Partial avulsion of the affected nail plate revealed an underlying, “anemone-like” villous mass with small cavities in the proximal end of removed nail plate [Figure 3]. Both the nail plate and excised villous mass were examined histopathologically [Figure 4]. Histopathology revealed a thickened perforated nail plate apparently having multiple cavities. The villous mass was seen as a matrical tumor with multiple surface digitations and matrix epithelium lining. The underlying collagenous stroma was more cellular with fibrillary collagen superficially and dense, less cellular collagen in the deeper part of the tumor.

Figure 3a:: Lateral partial avulsion of the affected nail plate. The avulsed stump shows an ireegular and grossly thick proximal margin
Figure 3b:: The filiform mass (arrow head) arising from underneath the proximal nailfold can be seen after removal of nail plate
Figure 4a:: Histopathological examination shows a thickened nail plate perforated by multiple cavities filled with serous contents (H and E, ×100)
Figure 4b:: Histopathological examination shows matrical tumor with multiple digitations on the surface, lined with matrix epithelium. The underlying collagenous stroma is more cellular with fibrillary collagen, superficially; while there is less cellularity and dense collagen in the deeper part of the tumor (H and E, ×100)

What Is Your Diagnosis?


Onychomatricoma (onychomatrixoma).


Onychomatricoma is a rare tumor arising from the nail matrix. It was first described in 1992.1 Subsequent to standardization of its terminology in 1995, only a few hundred cases have been described till now in literature, as it is probably less recognized by dermatologists and pathologists alike. The filamentous matrix tumor predominantly affects fingernails, growing distally as longitudinal channels within the nail plate. Studies show that it arises commonly in middle-aged women in the fifth decade, although other reports have shown no such sex predilection.2 The diagnosis is often delayed due to the slow growth of the tumor and the absence of pain. Many of these cases are misdiagnosed as onychomycosis and treated for long periods.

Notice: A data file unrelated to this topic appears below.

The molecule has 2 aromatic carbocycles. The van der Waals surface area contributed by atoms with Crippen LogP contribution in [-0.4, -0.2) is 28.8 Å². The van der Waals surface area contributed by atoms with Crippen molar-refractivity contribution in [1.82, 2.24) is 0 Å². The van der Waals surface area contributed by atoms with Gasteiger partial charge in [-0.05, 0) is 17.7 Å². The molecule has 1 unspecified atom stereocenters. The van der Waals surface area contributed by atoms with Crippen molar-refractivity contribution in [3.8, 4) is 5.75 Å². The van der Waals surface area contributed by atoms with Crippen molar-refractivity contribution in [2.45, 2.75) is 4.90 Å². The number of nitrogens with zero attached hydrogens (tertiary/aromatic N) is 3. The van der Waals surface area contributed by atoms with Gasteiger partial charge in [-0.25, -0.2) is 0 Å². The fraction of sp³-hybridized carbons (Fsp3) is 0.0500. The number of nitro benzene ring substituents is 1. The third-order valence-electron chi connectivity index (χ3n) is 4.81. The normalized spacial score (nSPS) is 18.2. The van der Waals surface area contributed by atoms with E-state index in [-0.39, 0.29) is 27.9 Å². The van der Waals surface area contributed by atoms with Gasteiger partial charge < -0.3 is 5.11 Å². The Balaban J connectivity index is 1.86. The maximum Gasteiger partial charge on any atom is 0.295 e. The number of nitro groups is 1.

Clinically, onychomatricoma is mostly asymptomatic, but is characterized by the diagnostic tetrad of xanthonychia, longitudinal overcurvature, multiple splinter hemorrhages, and longitudinal ridging.3 The distal nail plate may show “woodworm”-like holes. Other diagnostic procedures include dermatoscopy of nail (onychoscopy), radiological imaging, and histopathology.